A metallic band was around the tree to try and prevent predators, such as ocelots or opossums, from climbing it to reach the hyacinth nest. Two of the team had on climbing equipment, and one went up the ropes to monitor the nesting box. They took photos and reported that there were no eggs yet, but that there were signs that the macaws had been “exploring” it, and they had been building up the nest with fresh wood chips, which they had pecked off the nest box.
One factor that surprised me, and probably doesn’t help in their survival, is just how highly specialised (read limited) the macaws are. Their main food source is the acuri tree, which produces even in dry season. They eat the hard nut in the centre of the tree’s fruit, and coexist well with the local livestock because cattle eat the fruit but defecate or regurgitate the nuts that the macaws then devour.
“There are more than enough acuri trees in the Pantanal for the birds to survive on,” said one of the researchers. “The limiting factor here is the lack of trees to nest in. They will usually only nest in manduvi trees, as they have a big enough trunk and are soft enough to hollow out a nest.” These are in short supply, which is why the nest boxes put up by the team have taken on such importance, given they also have a higher success rate for the survival of chicks.
We spent the morning being squawked at by irritated macaws as we visited tree after tree, some with cameras set within or above them. We watched footage from one of the nests and could see a pair of macaws being loving to each other. The birds are monogamous and mate for life, living 40 to 45 years in the wild. “They spend a lot of time cuddling,” said one of the team. “Macaws care very much for their families and for each other. They really are partners.”
If having an insight into these projects was enhancing my visit, every excursion was throwing up its own rewards. On one night drive we spotted three handsome ocelots hanging around under a bridge, lying in wait to catch fish. On the same drive a tapir, South America’s largest native mammal, lumbered through a field next to the track we were following. And sitting in an open vehicle at night with around 100 wild peccaries surrounding us will go down as one of the most surreal, as well as smelliest, experiences I’ve ever had.
One activity I was keen to do was to get out on the water on a sunset canoe trip. So, late afternoon on my last day, we headed out in a vehicle. The sun was shining and it promised to be a glorious sunset. But then the radio crackled into life. “There’s a jaguar!” relayed Jessica. “It’s probably Juju. Do you want to go and see her?” There could only be one answer.
A familiar head was peeping above some golden grass. Her senses were alert and her ears twitched as she looked around, yet she seemed entirely oblivious to our presence. As we watched on, we wondered if she was looking for the male who had been her love interest for the past day or two.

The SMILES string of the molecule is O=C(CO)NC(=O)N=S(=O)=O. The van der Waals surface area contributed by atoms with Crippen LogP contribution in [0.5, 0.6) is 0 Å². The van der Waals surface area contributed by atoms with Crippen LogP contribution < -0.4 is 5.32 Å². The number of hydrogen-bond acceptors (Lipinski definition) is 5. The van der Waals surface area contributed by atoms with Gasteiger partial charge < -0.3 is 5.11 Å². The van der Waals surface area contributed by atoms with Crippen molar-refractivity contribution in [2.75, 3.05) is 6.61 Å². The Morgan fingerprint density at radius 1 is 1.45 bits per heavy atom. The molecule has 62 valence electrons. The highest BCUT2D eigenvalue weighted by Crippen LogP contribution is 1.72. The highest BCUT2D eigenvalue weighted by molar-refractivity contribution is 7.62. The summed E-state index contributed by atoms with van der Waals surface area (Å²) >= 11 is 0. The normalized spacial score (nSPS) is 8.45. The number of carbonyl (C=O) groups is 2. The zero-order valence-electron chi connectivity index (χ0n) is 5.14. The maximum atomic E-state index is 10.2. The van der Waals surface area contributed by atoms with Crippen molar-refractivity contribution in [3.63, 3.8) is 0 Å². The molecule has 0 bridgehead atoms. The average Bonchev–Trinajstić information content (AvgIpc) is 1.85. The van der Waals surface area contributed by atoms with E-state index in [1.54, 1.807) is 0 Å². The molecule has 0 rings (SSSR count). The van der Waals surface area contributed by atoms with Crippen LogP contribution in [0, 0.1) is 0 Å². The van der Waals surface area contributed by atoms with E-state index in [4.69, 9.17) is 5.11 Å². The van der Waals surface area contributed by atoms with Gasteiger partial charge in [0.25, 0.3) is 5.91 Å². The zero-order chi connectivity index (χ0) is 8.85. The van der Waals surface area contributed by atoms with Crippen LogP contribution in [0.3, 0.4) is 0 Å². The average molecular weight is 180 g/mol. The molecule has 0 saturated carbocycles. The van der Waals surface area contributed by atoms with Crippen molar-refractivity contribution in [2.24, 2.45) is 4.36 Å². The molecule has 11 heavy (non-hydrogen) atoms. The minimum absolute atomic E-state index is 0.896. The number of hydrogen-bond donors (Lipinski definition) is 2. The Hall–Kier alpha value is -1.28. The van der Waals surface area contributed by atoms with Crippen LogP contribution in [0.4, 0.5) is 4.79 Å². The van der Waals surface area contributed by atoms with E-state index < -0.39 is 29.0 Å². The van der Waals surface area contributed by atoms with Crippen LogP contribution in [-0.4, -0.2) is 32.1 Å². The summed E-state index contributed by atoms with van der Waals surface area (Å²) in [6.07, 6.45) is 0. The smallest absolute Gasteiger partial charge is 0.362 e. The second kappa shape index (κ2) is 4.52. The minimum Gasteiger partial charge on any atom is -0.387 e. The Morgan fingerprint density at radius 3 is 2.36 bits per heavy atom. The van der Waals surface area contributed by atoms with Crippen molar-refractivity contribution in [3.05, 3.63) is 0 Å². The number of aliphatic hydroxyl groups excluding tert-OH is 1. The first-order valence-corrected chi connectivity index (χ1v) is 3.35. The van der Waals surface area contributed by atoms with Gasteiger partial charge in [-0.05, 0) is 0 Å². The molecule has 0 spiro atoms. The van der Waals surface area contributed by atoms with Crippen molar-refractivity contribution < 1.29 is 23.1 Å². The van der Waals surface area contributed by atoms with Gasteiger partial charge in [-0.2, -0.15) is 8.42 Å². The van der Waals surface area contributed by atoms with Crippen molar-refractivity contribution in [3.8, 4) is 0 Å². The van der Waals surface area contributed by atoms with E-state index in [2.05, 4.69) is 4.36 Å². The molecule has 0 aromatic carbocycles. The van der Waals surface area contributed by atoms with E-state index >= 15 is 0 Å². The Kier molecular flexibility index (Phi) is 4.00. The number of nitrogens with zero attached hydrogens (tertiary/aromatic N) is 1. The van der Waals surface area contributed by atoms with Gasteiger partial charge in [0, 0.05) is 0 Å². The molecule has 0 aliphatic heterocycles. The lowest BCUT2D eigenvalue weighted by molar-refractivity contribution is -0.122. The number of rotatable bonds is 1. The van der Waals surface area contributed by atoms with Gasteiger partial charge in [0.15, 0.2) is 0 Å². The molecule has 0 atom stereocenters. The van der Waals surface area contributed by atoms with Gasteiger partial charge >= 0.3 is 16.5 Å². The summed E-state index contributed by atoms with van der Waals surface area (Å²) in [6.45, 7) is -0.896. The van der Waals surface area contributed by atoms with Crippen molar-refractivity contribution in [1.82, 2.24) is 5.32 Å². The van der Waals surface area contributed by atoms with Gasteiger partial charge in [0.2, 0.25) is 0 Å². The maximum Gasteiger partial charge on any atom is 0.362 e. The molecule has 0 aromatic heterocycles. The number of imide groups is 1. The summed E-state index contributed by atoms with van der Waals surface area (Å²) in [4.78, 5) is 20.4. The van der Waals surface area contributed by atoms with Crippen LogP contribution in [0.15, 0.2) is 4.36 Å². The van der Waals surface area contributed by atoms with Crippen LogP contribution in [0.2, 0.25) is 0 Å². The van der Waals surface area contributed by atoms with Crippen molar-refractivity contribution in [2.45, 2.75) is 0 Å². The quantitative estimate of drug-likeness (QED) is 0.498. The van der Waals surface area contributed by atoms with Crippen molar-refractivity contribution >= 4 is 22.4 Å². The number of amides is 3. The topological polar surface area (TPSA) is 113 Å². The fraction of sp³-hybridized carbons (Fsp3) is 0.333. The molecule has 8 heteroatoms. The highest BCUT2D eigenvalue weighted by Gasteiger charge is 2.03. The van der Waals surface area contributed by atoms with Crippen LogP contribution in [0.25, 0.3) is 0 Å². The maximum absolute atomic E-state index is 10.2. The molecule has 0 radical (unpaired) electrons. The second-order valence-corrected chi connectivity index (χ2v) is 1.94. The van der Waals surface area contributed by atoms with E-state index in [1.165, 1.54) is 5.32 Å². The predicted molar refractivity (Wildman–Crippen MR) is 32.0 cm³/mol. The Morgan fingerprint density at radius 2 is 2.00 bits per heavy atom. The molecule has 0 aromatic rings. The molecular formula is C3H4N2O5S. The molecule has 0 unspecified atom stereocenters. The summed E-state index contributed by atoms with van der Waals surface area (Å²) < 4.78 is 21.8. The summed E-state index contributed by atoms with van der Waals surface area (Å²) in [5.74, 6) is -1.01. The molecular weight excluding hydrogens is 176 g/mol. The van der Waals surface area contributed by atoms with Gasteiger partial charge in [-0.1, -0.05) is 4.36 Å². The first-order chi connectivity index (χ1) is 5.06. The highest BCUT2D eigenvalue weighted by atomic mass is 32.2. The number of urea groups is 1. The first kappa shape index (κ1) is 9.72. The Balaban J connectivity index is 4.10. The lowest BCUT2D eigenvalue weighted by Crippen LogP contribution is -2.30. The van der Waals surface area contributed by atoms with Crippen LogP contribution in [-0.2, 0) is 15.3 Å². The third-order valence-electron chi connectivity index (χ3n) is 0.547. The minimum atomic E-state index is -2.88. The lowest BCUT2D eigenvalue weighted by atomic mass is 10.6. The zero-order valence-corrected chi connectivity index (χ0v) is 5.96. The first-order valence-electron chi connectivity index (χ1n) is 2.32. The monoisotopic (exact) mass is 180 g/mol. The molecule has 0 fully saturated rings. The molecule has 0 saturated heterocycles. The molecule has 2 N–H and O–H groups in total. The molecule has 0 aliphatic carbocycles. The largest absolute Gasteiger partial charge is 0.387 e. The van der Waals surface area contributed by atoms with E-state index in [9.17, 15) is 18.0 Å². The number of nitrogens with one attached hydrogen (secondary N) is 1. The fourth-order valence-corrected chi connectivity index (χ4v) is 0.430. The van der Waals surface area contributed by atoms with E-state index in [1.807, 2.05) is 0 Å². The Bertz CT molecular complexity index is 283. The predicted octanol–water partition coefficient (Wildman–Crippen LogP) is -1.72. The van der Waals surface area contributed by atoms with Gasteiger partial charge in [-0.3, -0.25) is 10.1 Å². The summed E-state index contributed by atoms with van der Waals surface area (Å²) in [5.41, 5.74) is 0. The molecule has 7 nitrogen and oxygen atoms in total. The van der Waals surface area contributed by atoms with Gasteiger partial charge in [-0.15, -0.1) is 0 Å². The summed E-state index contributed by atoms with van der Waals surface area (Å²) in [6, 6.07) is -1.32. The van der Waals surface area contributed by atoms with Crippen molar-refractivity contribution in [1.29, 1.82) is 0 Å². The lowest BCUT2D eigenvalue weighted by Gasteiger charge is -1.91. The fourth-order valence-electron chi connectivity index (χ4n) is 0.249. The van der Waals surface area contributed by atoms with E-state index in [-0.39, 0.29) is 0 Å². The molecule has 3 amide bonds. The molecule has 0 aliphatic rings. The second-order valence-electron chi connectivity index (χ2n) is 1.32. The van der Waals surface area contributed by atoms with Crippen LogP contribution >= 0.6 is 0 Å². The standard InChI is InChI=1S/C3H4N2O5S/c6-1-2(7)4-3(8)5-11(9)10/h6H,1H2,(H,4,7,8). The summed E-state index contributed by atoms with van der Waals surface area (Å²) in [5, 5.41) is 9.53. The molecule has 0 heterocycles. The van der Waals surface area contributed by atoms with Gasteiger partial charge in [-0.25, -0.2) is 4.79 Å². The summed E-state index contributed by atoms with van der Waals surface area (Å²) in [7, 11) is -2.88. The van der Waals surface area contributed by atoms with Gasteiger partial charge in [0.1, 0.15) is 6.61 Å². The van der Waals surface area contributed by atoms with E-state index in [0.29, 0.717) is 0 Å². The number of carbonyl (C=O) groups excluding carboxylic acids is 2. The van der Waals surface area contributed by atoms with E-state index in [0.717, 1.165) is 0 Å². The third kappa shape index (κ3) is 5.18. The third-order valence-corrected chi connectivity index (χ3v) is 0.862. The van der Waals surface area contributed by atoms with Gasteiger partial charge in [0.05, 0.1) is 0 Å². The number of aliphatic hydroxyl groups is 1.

The minutes ticked away. “What do you want to do?” asked Jessica, needing a decision. “If we leave now, we still have time to make it to the canoes for sunset…”
I knew that Juju might stay where she was for hours, semiconcealed by the long grass. And so I agonised what to do. But, as I was about to acquiesce, Juju made up my mind for me, slowly rising to her feet and stretching – almost teasing me to stay.
As cameras clicked, and the atmosphere between those of us watching her became so charged that it felt tangible, Juju coolly sashayed through the grass. Was she really so oblivious to us that our presence made no difference? Or was she simply enjoying the attention, the admiration, the adulation?
She passed within a few metres of us, reached the red-earth road and paused. There she sat for a moment, looking for all the world like a domestic tabby cat deciding which way to go. Slowly rising, she sauntered off down the road. Engines started and we formed a respectfully slow procession behind her, loyal subjects all.
The author travelled to Brazil with Audley Travel. A similar 13-day tailormade trip, includes flights, transfers, four nights at Caiman Ecological Refuge, one night in Cuiabá, two nights at Cristalino Jungle Lodge in the southern Amazon, one night in Rio and three nights at Casa Cairucu, Paraty. It also includes the Hyacinth Macaw Project and a private excursion with Onçafari at Caiman.
Caiman Ecological Refuge is in the southern Pantanal, 240km west of Campo Grande. The author stayed at Caiman’s Baiazinha Lodge, which is set overlooking a lake. Included activities and guiding are excellent; excursions with the Onçafari team and the Hyacinth Macaw Project cost extra and should be booked in advance.